Another huge influence for me is Gene Wolfe’s The Book of the New Sun. I don’t think I write particularly like him, or about the same things, but I discovered The Book of the New Sun at a time when I really didn’t know what I was trying to do, and it hit me right between the eyes. That book opened up for me just how ambitious and adventurous and unlimited fantasy writing could be: the endless inventiveness, the ambition and the seriousness of his writing were a revelation. I realized I needed to try and write something that at least entertained the possibility of being that good.
Your characters aren’t only human but also superhuman and non-human–angels, giants, forest spirits and more. You have poignantly and grippingly evoked their steadily-diminishing world. How did you go about it?
It’s about looking at everything that the Russian and central European imagination has produced – the folklore, the forest, the visionary paintings of an artist like Chagall, golems and rusalkas and talking wolves, as well as the revolutionaries and the state police and the prison camps and the mass hunger – and taking it as if it was all equally real and tangible and actually happening. The driving idea of the series is that an over-dominant state – any such state, it doesn’t have to be the Soviet Union particularly, the one in these books is called the Vlast – wants to impose a single way of thinking, wants to make everybody see the world the same way and be part of the one collective story, and uses its oppressive power to drive out and silence anything that doesn’t fit with that. But everywhere in the Wolfhound Century world things are alive and percipient – sentient rain, thinking rivers – and there are giants and spirits and intelligent shape-shifting wolves. For the characters this generates a lot of tension: how much reality do you accept? what do you close your mind to? It’s not ‘good natural world’ versus ‘bad government’: the wider, deeper world, like the individual human psyche, isn’t particularly morally good, it’s just unavoidably there; and much richer and more alive than any one way of organizing things will allow.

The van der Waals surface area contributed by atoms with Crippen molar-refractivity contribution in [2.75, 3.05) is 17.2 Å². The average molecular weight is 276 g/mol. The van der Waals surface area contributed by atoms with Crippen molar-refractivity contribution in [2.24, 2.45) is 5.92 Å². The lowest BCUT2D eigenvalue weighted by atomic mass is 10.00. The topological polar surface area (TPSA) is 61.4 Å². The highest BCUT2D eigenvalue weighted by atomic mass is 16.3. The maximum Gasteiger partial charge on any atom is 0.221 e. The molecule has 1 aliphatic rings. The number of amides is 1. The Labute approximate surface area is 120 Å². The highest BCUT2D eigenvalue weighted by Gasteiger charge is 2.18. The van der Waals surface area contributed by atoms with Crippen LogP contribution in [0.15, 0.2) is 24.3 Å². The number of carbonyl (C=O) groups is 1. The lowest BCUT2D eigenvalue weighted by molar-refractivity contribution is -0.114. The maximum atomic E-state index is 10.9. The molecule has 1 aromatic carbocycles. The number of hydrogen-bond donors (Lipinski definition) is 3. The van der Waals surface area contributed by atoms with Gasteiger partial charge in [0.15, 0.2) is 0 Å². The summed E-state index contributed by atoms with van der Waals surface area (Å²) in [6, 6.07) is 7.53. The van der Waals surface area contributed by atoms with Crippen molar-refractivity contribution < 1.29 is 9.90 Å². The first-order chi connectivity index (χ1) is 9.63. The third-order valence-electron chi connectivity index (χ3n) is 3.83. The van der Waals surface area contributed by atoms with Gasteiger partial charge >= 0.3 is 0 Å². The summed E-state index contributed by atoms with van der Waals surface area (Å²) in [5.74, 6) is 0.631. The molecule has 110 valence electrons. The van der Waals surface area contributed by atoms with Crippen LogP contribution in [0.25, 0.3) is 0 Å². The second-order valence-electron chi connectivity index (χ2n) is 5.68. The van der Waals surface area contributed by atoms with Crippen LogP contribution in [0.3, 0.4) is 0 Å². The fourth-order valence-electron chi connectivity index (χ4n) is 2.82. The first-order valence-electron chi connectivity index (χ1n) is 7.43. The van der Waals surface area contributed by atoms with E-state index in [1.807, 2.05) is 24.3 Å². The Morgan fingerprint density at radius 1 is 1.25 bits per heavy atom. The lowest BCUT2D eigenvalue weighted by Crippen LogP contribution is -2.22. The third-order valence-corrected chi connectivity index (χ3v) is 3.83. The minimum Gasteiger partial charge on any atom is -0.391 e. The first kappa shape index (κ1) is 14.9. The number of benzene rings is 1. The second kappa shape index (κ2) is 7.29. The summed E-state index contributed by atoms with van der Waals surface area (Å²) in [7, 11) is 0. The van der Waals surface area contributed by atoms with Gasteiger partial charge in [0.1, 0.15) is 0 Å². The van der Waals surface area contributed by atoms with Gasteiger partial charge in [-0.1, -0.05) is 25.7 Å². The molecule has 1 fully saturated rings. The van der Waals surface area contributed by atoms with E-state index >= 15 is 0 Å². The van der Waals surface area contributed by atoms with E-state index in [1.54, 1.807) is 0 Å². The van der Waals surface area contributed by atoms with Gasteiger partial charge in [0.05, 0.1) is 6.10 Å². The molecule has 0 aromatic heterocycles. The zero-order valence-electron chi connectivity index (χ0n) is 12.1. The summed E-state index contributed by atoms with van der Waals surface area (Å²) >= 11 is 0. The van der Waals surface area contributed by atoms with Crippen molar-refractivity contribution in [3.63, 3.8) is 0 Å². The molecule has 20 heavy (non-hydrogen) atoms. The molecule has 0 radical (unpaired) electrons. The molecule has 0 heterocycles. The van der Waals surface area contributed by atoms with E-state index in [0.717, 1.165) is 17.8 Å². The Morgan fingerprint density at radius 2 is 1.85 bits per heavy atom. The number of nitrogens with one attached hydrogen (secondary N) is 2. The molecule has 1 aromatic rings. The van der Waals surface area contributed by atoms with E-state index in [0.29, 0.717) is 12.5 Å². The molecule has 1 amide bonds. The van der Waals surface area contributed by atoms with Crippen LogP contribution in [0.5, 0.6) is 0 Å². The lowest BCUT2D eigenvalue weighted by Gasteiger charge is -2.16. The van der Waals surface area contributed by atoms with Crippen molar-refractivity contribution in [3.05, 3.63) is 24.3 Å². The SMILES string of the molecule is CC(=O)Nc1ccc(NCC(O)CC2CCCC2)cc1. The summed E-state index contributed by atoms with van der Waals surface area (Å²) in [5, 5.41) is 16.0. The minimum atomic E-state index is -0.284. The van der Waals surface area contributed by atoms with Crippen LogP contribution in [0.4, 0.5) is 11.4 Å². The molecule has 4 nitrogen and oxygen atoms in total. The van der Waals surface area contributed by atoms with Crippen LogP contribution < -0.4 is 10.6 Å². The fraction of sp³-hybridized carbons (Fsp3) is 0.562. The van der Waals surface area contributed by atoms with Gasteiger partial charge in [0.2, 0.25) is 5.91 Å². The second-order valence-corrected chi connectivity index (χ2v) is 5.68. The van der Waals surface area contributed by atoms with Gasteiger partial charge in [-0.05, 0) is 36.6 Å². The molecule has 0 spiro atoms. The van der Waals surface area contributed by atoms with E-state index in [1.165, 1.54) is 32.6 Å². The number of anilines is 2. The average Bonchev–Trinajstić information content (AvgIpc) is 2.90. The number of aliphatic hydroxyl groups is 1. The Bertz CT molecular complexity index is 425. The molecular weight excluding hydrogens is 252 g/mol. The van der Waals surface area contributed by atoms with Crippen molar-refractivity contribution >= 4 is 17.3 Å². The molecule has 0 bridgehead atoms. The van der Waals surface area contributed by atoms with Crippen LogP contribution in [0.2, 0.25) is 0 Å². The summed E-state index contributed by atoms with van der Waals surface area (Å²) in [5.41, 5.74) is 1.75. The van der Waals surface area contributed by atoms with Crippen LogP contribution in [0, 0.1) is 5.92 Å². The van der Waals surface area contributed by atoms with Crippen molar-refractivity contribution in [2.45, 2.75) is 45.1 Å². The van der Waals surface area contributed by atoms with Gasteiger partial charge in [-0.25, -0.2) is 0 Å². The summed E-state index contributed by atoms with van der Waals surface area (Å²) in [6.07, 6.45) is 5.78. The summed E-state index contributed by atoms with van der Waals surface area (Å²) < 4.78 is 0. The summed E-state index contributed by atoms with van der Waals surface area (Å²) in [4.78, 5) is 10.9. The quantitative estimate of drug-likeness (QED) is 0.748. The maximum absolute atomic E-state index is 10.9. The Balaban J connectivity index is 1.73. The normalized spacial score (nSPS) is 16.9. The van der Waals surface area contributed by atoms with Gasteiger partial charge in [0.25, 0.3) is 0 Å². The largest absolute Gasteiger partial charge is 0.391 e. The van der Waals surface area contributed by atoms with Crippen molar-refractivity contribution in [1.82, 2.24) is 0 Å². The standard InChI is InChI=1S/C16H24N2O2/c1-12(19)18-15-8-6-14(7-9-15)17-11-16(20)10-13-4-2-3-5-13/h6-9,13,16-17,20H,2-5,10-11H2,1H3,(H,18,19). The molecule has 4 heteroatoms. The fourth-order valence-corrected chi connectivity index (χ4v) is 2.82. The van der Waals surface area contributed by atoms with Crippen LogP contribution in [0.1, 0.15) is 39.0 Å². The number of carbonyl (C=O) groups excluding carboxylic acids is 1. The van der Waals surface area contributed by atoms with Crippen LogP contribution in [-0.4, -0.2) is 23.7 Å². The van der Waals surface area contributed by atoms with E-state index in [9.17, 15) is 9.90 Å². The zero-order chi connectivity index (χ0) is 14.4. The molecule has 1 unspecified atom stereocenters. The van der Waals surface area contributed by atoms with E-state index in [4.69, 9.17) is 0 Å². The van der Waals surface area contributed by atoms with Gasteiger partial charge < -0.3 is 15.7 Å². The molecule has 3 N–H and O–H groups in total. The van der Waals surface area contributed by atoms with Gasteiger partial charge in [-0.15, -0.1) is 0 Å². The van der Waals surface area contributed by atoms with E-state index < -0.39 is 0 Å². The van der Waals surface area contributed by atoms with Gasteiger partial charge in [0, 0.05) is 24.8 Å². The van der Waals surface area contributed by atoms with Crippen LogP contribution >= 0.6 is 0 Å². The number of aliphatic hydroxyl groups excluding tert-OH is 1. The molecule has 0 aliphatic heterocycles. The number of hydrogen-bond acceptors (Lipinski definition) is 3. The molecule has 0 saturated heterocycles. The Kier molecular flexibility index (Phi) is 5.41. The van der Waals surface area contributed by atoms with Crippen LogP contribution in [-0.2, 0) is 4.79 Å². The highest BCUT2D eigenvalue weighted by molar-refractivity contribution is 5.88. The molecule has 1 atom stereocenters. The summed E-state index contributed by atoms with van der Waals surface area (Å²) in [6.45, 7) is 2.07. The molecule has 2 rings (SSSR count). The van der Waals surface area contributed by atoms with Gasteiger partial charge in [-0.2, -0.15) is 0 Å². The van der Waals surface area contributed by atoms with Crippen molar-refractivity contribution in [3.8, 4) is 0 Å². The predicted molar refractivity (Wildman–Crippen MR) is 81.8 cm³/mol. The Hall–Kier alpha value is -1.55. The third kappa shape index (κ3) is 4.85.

Yes, Stalin in particular. Kantor isn’t a portrait of Stalin, any more than the Vlast is a portrait of the Soviet Union, and some of the events surrounding him and the things he says and does are drawn from Lenin and other revolutionary writers and activists, but Kantor’s character and story – which in some ways is the spine of the whole trilogy – is largely built from aspects of Stalin that I think are particularly compelling.